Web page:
It’s one of the significant situations in Rwanda where the media was politicised, fully biased on political ambitions of groups. In simple terms the media died and politics-built towers on its graveyard.

Although the pro-Hutu radio station, RTLM had a larger audience, particularly in Rwanda, Radio Muhabura had its specific audience due to its broadcasts being primarily in English. The existence of Radio Muhabura was cited as part of the defence during the trial of Ferdinand Nahimana, the co-founder of RTLM, at the International Criminal Tribunal for Rwanda.

Initially, RTLM heavily criticized the peace talks between the RPF and President Juvenal Habyarimana, who, along with his family, provided substantial support to the station. You can already see that the media was busy dancing the tunes of ethnic ideologies the politicians crafted for their own benefits.

RTLM quickly became well-known for its approach and easily captured the hearts of the youth, who later transformed into the Interahamwe militia who later killed the Tutsi. The station received significant assistance and backing from Kangura Magazine which will be discussed more in the pages of my book.

Felicien Kabuga one of the richest Rwandans at the time allegedly provided extensive support in the management and financing of RTLM and Kangura. RTLM conducted propaganda for the government and defended the Hutu Power ethnic ideology. This exemplifies the extent to which propaganda permeated the Rwandan media landscape.The influence of RTLM extended beyond the radio waves. Kangura Magazine, a publication known for its virulent anti-Tutsi content, often complemented the station’s programming.

The power of media in shaping public opinion and fuelling violence became evident during the genocide. The dissemination of hate speech and propaganda through radio and print media contributed to the dehumanization and subsequent mass killings of the Tutsi population. The media’s role in amplifying division and promoting violence highlights the importance of responsible journalism and the need to guard against the manipulation of information for destructive purposes.

It is important to reflect on these events and learn from them, recognizing the devastating consequences of media manipulation and hate speech. The Genocide in Rwanda stands as a grim reminder of the dangers posed by unchecked propaganda and the vital role media plays in promoting tolerance, understanding, and peace.

RTLM received support from Radio Rwanda, which was under government control and utilized its equipment for broadcasting. Not only did this radio station spread hate propaganda against Tutsis, but it also targeted moderate Hutus, Belgians, and the United Nations Mission assistant to Rwanda, UNAMIR.

After the genocide, from the end of 1994 to 2003, Rwanda underwent a transition period. The transition period was defined by the Arusha Accord and concluded with a referendum on the 2003 constitution, as well as presidential and parliamentary elections. The Rwanda Patriotic Front (RPF) has remained in power since then, and there are striking similarities between the media landscape before and after the 1994 genocide against the Tutsi population.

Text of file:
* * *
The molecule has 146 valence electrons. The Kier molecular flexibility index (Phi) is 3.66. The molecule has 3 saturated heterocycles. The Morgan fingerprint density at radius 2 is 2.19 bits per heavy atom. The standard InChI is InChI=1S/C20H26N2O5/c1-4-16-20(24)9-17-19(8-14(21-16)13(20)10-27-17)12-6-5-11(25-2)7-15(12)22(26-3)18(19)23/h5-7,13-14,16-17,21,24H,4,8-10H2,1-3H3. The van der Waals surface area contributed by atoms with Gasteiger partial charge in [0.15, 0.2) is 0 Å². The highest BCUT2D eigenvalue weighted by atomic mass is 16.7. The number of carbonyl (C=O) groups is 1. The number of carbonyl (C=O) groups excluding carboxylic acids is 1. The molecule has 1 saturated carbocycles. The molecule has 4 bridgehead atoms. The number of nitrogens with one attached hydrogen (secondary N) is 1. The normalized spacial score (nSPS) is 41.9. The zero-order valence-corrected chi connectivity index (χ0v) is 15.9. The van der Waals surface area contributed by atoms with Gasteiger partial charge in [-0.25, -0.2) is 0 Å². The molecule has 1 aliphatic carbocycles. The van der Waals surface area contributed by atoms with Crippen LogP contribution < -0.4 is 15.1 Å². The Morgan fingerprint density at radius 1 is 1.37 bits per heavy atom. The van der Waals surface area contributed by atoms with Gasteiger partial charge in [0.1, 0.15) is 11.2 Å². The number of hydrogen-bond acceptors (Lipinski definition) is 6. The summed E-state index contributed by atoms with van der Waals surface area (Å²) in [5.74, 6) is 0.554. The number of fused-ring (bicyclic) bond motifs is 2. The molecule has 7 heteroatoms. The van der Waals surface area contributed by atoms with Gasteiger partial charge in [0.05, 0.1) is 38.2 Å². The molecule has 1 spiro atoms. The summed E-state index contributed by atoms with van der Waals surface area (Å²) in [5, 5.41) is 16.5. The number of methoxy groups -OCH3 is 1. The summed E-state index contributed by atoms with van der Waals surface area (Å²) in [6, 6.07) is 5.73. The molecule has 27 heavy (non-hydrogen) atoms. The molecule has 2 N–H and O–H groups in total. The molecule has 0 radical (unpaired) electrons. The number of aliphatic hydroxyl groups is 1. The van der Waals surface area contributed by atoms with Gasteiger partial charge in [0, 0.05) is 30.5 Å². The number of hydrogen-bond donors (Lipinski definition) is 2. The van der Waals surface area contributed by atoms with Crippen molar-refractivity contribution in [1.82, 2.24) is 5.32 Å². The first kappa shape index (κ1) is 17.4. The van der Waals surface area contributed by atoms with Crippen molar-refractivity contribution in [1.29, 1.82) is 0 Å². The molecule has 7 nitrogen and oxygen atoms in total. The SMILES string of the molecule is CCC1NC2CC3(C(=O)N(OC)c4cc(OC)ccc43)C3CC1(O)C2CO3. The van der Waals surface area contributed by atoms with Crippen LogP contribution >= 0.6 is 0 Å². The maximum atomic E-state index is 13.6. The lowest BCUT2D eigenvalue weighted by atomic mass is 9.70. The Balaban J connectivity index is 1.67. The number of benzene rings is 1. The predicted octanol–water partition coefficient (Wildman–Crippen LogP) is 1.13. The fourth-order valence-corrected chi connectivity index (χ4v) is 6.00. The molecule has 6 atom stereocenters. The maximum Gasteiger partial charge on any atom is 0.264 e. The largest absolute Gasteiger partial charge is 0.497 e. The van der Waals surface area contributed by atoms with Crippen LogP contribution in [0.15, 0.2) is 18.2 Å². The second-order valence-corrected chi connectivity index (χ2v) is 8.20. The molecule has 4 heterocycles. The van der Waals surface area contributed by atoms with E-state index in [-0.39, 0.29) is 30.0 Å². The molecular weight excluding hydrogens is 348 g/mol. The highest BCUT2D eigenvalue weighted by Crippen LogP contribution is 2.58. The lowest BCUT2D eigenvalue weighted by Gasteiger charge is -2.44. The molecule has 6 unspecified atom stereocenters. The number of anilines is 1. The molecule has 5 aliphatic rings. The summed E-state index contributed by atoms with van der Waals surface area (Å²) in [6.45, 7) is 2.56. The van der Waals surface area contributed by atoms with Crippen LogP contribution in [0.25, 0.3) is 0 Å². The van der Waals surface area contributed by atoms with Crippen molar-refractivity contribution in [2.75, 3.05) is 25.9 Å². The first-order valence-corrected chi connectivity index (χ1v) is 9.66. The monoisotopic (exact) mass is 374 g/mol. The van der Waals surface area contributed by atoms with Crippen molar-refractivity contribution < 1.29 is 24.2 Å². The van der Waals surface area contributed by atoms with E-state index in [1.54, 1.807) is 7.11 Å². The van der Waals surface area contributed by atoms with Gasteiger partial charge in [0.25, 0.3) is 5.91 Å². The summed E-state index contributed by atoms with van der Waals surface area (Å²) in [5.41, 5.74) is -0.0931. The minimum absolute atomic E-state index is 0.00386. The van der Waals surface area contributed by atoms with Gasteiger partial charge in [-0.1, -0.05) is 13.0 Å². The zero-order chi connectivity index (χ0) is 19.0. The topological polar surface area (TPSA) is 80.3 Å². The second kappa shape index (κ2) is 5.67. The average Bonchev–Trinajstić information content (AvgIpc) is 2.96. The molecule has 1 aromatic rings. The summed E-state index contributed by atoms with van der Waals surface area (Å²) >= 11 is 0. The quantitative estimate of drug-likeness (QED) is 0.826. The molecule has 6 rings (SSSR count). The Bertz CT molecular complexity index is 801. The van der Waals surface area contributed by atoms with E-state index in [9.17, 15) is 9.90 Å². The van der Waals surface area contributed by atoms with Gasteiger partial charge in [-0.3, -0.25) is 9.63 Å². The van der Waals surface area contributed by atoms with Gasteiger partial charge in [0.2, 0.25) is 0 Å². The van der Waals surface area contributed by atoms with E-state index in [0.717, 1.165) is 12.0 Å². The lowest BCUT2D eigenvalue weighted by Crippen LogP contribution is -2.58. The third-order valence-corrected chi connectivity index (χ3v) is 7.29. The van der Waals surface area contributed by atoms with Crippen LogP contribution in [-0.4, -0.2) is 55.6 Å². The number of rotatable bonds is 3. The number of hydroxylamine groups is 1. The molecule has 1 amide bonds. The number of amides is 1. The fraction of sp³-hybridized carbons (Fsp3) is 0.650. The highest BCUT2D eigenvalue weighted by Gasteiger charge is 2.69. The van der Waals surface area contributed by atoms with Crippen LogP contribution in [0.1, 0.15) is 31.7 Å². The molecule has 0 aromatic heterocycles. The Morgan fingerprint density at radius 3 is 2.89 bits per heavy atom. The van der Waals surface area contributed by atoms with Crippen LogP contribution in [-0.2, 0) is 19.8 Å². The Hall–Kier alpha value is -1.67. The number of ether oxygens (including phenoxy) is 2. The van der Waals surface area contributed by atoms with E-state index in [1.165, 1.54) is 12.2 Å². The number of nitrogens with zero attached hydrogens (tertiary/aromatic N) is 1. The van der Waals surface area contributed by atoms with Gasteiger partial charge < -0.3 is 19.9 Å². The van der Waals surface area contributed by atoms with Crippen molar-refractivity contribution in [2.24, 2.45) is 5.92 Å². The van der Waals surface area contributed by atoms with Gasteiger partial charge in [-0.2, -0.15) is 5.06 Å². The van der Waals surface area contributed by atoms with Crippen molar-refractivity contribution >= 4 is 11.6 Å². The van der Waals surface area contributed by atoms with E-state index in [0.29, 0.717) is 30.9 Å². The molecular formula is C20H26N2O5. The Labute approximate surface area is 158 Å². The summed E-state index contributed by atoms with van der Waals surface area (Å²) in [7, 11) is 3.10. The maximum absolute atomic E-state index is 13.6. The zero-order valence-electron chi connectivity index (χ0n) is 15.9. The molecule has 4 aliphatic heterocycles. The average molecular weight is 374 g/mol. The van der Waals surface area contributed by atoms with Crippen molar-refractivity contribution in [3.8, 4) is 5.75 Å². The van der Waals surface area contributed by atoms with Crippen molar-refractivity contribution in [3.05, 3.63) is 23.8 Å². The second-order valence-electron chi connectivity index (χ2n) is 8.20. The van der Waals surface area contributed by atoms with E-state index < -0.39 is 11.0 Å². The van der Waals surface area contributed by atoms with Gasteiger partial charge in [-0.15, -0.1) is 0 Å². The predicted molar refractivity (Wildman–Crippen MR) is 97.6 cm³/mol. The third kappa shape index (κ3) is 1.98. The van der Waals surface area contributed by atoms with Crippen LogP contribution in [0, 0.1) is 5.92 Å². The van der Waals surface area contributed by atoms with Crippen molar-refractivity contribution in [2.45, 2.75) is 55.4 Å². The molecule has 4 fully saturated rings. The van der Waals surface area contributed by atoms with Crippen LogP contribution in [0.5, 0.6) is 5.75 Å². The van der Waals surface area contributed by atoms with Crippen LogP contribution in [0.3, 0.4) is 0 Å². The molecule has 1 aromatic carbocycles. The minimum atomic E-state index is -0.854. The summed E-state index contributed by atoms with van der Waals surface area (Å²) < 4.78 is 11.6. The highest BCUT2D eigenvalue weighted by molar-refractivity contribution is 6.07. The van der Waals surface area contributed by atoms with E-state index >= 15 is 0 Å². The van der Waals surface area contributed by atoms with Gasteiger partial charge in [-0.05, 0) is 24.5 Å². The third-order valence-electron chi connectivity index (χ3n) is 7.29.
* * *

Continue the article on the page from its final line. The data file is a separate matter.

In general, the Rwanda Patriotic Front is intolerant to criticism or challenges to its authority. Journalists have faced forced exile, violence, disappearance, and arrests Including myself. Through my eyes, I experienced the sensitive nature of certain topics that are not allowed to be reported about. Post-genocide media restrictions have been a part of my lived experience and my book “From Watchdogs to Traitors” speaks more about it.

Since 2000, there has been strict control over the media and its output. Laws have been enacted, such as media laws, and other legislation within the penal code and other legal frameworks, which serve to create a censorship environment in newsrooms. The structure of these laws in Rwanda, particularly concerning press freedom and freedom of expression, often contradict one another and are intended to stifle critical reporting. Differentiating between “country or national interest” and “government interest” is one of the major challenges within the Rwandan community and even in the newsrooms.

The media landscape in Rwanda in 2023 is complex, and to gain a better understanding, one should refer to the 2022 World Press Freedom Index by Reporters without Borders (RSF), which ranks Rwanda 136th out of 180 countries. According to RSF, this low ranking is a result of journalist intimidations, arrests, kidnappings, killings, self-censorship, and the perception of the public. Many of the stories shared in my book revolve around these issues as witnessed through my own eyes.

The Rwanda Governance Board (RGB) serves as the official media governing body in Rwanda. It frequently refutes reports from various organizations, including the Committee to Protect Journalists (CPJ), RSF among others and paints a picture of great progress, often pointing to the increase in media outlets. Nevertheless, the political environment plays a crucial role in determining the strength of press freedom and freedom of expression. In Rwanda, the political system leans toward a consensual and mutual understanding among political actors, which restricts open discussions or engagement on certain topics.

Reporting on anything perceived, as wrongdoing by the government or its affiliated institutions and individuals, as well as sensitive societal issues, is enough to label someone an enemy of the state and unpatriotic. The repercussions can extend beyond the online space and many journalists have paid a heavy cost.

Within the pages of “From Watchdogs to Traitors” you will embark on a gripping journey, uncovering the intricate tapestry of Rwanda’s media world. Ultimately, it is a testament to the enduring quest for truth in the face of adversity and the unwavering commitment to upholding the principles of journalism.